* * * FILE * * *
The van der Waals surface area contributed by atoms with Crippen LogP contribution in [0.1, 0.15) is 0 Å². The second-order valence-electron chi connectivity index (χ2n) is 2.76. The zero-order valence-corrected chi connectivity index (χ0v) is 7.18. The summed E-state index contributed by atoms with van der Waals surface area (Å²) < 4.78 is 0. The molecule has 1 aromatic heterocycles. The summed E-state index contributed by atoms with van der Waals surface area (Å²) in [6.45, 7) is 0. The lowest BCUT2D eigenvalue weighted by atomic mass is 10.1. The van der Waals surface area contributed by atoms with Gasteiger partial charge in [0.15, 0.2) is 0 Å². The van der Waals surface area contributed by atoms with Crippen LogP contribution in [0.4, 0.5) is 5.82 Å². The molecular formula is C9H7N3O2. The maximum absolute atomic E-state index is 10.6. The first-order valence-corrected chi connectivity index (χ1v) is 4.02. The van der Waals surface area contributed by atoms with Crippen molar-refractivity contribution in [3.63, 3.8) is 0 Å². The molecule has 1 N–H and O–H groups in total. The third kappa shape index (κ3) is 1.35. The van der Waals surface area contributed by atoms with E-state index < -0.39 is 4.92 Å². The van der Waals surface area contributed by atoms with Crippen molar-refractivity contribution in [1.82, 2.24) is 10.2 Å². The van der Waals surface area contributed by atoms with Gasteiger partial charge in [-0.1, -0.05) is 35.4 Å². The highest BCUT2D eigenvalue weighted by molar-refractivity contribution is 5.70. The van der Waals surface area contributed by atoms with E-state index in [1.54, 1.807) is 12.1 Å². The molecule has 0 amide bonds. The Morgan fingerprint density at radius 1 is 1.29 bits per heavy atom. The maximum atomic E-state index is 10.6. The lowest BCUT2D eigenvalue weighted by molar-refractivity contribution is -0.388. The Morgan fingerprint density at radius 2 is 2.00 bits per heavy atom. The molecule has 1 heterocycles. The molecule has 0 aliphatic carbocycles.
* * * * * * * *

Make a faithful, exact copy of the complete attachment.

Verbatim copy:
The van der Waals surface area contributed by atoms with Crippen LogP contribution in [0.1, 0.15) is 0 Å². The second-order valence-electron chi connectivity index (χ2n) is 2.76. The zero-order valence-corrected chi connectivity index (χ0v) is 7.18. The summed E-state index contributed by atoms with van der Waals surface area (Å²) < 4.78 is 0. The molecule has 1 aromatic heterocycles. The summed E-state index contributed by atoms with van der Waals surface area (Å²) in [6.45, 7) is 0. The lowest BCUT2D eigenvalue weighted by atomic mass is 10.1. The van der Waals surface area contributed by atoms with Gasteiger partial charge in [0.15, 0.2) is 0 Å². The van der Waals surface area contributed by atoms with Crippen LogP contribution in [0.4, 0.5) is 5.82 Å². The molecular formula is C9H7N3O2. The maximum absolute atomic E-state index is 10.6. The first-order valence-corrected chi connectivity index (χ1v) is 4.02. The van der Waals surface area contributed by atoms with Crippen molar-refractivity contribution in [3.63, 3.8) is 0 Å². The molecule has 1 N–H and O–H groups in total. The third kappa shape index (κ3) is 1.35. The van der Waals surface area contributed by atoms with E-state index < -0.39 is 4.92 Å². The van der Waals surface area contributed by atoms with Crippen molar-refractivity contribution in [1.82, 2.24) is 10.2 Å². The van der Waals surface area contributed by atoms with Gasteiger partial charge in [-0.1, -0.05) is 35.4 Å². The highest BCUT2D eigenvalue weighted by molar-refractivity contribution is 5.70. The van der Waals surface area contributed by atoms with E-state index in [1.54, 1.807) is 12.1 Å². The molecule has 0 amide bonds. The Morgan fingerprint density at radius 1 is 1.29 bits per heavy atom. The maximum atomic E-state index is 10.6. The lowest BCUT2D eigenvalue weighted by molar-refractivity contribution is -0.388. The Morgan fingerprint density at radius 2 is 2.00 bits per heavy atom. The molecule has 1 heterocycles. The molecule has 0 aliphatic carbocycles.